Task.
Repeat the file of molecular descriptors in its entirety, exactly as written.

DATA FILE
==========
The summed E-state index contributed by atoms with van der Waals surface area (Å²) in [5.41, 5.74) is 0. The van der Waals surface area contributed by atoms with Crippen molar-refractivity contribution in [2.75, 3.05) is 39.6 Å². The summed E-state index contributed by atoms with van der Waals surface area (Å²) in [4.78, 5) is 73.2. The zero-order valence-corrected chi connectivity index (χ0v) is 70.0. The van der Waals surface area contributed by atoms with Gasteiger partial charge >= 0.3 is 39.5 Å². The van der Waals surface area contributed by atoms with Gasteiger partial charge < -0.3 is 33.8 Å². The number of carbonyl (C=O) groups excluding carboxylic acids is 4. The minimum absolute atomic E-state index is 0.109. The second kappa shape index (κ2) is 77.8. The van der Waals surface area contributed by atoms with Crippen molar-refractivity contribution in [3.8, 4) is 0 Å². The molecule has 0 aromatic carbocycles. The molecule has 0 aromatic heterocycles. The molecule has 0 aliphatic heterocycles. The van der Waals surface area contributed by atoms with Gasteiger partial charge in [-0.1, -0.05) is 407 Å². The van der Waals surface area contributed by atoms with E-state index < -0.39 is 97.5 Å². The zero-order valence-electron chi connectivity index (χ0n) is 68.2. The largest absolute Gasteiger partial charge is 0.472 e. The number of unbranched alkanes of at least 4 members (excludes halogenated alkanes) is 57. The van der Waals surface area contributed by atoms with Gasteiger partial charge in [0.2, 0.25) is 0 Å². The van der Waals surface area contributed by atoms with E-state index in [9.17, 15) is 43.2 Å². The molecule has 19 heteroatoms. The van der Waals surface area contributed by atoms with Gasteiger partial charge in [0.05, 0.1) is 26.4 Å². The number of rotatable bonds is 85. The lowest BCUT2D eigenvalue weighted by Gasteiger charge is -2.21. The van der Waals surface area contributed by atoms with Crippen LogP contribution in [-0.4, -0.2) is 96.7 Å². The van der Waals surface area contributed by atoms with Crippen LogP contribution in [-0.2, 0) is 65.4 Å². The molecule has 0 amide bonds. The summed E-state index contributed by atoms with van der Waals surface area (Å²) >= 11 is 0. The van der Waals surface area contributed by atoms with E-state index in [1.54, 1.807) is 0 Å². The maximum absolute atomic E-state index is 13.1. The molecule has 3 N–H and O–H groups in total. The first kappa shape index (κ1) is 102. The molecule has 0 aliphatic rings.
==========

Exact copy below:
The summed E-state index contributed by atoms with van der Waals surface area (Å²) in [5.41, 5.74) is 0. The van der Waals surface area contributed by atoms with Crippen molar-refractivity contribution in [2.75, 3.05) is 39.6 Å². The summed E-state index contributed by atoms with van der Waals surface area (Å²) in [4.78, 5) is 73.2. The zero-order valence-corrected chi connectivity index (χ0v) is 70.0. The van der Waals surface area contributed by atoms with Gasteiger partial charge >= 0.3 is 39.5 Å². The van der Waals surface area contributed by atoms with Gasteiger partial charge < -0.3 is 33.8 Å². The number of carbonyl (C=O) groups excluding carboxylic acids is 4. The minimum absolute atomic E-state index is 0.109. The second kappa shape index (κ2) is 77.8. The van der Waals surface area contributed by atoms with Crippen molar-refractivity contribution in [3.8, 4) is 0 Å². The molecule has 0 aromatic carbocycles. The molecule has 0 aromatic heterocycles. The molecule has 0 aliphatic heterocycles. The van der Waals surface area contributed by atoms with Gasteiger partial charge in [-0.1, -0.05) is 407 Å². The van der Waals surface area contributed by atoms with E-state index < -0.39 is 97.5 Å². The zero-order valence-electron chi connectivity index (χ0n) is 68.2. The largest absolute Gasteiger partial charge is 0.472 e. The number of unbranched alkanes of at least 4 members (excludes halogenated alkanes) is 57. The van der Waals surface area contributed by atoms with Gasteiger partial charge in [0.2, 0.25) is 0 Å². The van der Waals surface area contributed by atoms with E-state index in [9.17, 15) is 43.2 Å². The molecule has 19 heteroatoms. The van der Waals surface area contributed by atoms with Gasteiger partial charge in [0.05, 0.1) is 26.4 Å². The number of rotatable bonds is 85. The lowest BCUT2D eigenvalue weighted by Gasteiger charge is -2.21. The van der Waals surface area contributed by atoms with Crippen LogP contribution in [-0.4, -0.2) is 96.7 Å². The van der Waals surface area contributed by atoms with Crippen LogP contribution in [-0.2, 0) is 65.4 Å². The molecule has 0 amide bonds. The summed E-state index contributed by atoms with van der Waals surface area (Å²) >= 11 is 0. The van der Waals surface area contributed by atoms with E-state index in [1.54, 1.807) is 0 Å². The maximum absolute atomic E-state index is 13.1. The molecule has 3 N–H and O–H groups in total. The first kappa shape index (κ1) is 102. The molecule has 0 aliphatic rings.